In Malaysia, the Malays control the economy, The Diplomat writer claims
(Malay Mail Online) – Contrary to popular perception, it is the Malays and not the Chinese who dominate the economy here as they control major banks, government-linked companies (GLCs) and top posts in the private sector, a writer for The Diplomat said.
Bochen Han from the international current affairs magazine for the Asia-Pacific region also highlighted income inequality among the Chinese, pointing out that there is little government support for impoverished non-Malays while the Malays are protected by pro-Bumiputera measures stemming from the New Economic Policy (NEP).
“Since the enactment of the New Economic Policy (NEP) in the 1970s — a set of affirmative action policies for ethnic Malays aimed to reduce inequality between them and their ethnic-Chinese counterparts — the Malays have monumentally improved their situation,” Han wrote yesterday in an article titled “Malaysia’s Chinese diaspora: The other side of the story”.
“They control most of the major banks, including the central bank, the government linked companies (GLCs), as well as constitute the majority of the top professional and highest-paying occupations in the private sector,” Han added.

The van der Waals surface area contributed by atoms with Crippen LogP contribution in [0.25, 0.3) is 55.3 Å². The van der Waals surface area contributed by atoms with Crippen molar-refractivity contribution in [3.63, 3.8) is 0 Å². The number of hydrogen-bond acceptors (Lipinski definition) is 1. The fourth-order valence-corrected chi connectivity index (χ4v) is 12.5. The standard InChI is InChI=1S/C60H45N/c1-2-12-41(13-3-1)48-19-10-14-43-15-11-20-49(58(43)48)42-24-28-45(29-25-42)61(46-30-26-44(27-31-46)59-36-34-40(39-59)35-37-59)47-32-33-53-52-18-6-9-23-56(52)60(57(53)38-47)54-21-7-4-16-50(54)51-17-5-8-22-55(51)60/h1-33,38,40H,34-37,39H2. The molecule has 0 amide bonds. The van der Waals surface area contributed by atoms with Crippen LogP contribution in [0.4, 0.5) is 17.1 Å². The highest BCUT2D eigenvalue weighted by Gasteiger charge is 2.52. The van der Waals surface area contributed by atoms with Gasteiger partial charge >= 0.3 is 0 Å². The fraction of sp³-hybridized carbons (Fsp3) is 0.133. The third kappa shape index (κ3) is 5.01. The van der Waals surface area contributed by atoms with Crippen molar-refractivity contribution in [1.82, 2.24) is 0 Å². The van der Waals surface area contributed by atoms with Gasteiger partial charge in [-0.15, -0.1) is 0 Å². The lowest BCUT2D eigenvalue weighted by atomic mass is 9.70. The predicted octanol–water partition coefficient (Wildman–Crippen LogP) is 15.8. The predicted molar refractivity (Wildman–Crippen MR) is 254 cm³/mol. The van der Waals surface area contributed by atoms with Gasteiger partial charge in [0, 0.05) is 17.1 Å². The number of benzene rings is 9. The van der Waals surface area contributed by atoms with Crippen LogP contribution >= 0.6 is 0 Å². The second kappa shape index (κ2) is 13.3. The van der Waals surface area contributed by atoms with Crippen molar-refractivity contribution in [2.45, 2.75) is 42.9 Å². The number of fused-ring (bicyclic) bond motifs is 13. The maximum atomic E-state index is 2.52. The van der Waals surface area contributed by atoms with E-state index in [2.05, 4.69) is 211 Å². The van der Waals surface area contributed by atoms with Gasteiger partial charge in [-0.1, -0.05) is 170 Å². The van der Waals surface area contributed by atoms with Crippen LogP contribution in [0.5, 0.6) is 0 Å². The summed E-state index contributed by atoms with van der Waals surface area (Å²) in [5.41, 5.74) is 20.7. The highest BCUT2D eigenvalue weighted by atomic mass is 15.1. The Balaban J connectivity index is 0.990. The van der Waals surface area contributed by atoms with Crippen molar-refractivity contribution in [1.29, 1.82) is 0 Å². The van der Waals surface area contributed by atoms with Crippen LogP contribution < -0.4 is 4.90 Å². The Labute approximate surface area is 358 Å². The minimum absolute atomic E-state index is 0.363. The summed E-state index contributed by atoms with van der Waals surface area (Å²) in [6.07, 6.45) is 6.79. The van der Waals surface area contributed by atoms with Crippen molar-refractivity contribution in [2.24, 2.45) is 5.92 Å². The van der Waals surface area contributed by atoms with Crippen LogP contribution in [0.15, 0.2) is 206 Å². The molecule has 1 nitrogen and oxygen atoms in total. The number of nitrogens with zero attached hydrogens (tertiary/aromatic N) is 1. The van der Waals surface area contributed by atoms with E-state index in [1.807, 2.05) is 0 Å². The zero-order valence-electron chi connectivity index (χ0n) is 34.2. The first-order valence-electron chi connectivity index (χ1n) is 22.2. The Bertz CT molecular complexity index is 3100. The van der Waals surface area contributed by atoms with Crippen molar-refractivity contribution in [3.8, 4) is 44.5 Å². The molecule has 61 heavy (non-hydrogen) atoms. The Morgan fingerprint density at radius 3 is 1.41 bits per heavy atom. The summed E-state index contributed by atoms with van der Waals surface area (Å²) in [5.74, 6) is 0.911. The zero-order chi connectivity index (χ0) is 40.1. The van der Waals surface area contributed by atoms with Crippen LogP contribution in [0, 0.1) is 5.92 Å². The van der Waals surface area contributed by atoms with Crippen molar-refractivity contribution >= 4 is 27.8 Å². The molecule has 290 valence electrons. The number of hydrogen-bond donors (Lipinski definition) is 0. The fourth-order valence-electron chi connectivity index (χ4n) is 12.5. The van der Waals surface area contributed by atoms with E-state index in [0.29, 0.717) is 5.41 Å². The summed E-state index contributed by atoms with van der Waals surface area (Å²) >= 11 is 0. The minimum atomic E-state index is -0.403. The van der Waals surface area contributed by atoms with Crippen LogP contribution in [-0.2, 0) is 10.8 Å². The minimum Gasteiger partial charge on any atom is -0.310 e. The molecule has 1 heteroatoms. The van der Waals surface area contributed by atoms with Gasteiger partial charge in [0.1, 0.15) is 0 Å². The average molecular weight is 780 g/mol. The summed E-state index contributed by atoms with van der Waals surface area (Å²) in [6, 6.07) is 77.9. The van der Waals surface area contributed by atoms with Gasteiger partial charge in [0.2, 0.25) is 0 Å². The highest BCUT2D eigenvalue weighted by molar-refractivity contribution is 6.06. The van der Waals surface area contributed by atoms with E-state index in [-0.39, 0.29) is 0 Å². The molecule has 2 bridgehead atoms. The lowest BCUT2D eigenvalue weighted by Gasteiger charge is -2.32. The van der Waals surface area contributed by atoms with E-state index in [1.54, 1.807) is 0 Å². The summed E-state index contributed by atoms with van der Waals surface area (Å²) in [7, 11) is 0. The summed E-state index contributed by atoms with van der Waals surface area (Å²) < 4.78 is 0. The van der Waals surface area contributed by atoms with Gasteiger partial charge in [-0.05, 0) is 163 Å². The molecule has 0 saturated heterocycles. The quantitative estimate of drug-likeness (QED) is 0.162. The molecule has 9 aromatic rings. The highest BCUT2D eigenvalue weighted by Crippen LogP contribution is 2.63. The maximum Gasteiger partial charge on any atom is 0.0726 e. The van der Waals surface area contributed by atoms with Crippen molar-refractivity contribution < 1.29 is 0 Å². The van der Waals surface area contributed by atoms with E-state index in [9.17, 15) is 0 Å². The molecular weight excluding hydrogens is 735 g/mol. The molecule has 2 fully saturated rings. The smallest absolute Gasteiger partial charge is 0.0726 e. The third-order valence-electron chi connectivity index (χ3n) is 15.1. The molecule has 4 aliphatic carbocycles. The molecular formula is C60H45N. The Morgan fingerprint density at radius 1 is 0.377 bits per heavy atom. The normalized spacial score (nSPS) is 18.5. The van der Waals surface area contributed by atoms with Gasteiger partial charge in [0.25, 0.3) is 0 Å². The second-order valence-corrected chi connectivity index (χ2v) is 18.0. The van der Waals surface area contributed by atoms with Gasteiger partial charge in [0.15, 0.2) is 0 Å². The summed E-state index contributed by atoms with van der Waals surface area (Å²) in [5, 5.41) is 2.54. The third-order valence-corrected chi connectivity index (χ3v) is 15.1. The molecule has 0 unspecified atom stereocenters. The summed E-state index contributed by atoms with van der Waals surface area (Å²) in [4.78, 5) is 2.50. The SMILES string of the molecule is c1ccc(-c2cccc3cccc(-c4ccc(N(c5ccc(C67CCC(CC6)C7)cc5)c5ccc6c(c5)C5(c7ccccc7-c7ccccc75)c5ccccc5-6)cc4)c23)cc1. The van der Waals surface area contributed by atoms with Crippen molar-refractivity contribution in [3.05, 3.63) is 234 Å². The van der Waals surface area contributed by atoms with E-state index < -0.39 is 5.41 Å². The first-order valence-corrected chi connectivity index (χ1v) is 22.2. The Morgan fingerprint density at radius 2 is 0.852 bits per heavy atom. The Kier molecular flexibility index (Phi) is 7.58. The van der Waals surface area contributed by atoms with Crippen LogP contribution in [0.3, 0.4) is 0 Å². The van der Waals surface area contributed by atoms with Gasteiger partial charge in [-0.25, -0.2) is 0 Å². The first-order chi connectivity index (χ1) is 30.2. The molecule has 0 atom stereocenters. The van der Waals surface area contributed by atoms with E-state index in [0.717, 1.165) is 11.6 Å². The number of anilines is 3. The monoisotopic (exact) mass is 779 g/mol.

Han, however, did not provide statistics to back up her claim that the Malays hold most of the top posts in the private sector.
The Diplomat editorial assistant also said there is a “large number of Chinese” who are either below the urban poverty line or slightly above it, with wealth only concentrated among a few.
“Furthermore, while many of the NEP measures are still in force protecting the ethnic-Malays, there is relatively little government support for non-Malays in poverty. Correspondingly, there is a dire lack of academic study and census focus on the Chinese poor,” she said.
Han wrote that the perception of Chinese dominance in Malaysian society and of the Chinese poor has been obscured by census figures showing that the Chinese have it better.
“Census data from 2014 show that the average monthly gross income for the Chinese is much higher than that of any other ethnic group in the country.
“Adding to this narrative are lists like the Forbes’ 50 Richest, which consistently reveal that the majority of Malaysia’s richest are of Chinese descent (in 2015, eight of the top 10 Malaysian nationals on the Forbes’ list were Chinese),” she said.
According to the Economic Planning Unit, the mean monthly gross household income for the Chinese last year was RM7,666, compared to RM6,246 for the Indians and RM5,548 for the Bumiputera.
Han also noted that the Chinese have limited political power in the country.
“First of all, despite the lack of indication in the Malaysian Constitution, there’s no debate over the fact that the prime minister must be of Malay origin, meaning that Chinese political power will always hit a brick wall.
Furthermore, there is little support from the Chinese community for the Malaysian Chinese Association (MCA), the voice for the ethnic-Chinese population in government. Political observers agree that, that while they are vocal in the opposition, the Chinese have a largely insignificant voice in Malaysian Parliament,” she said.
Tensions between the Malays and Chinese recently intensified after a government-sanctioned street demonstration last September that saw thousands of Malays rallying for their “dignity”, some of whom held anti-Chinese banners.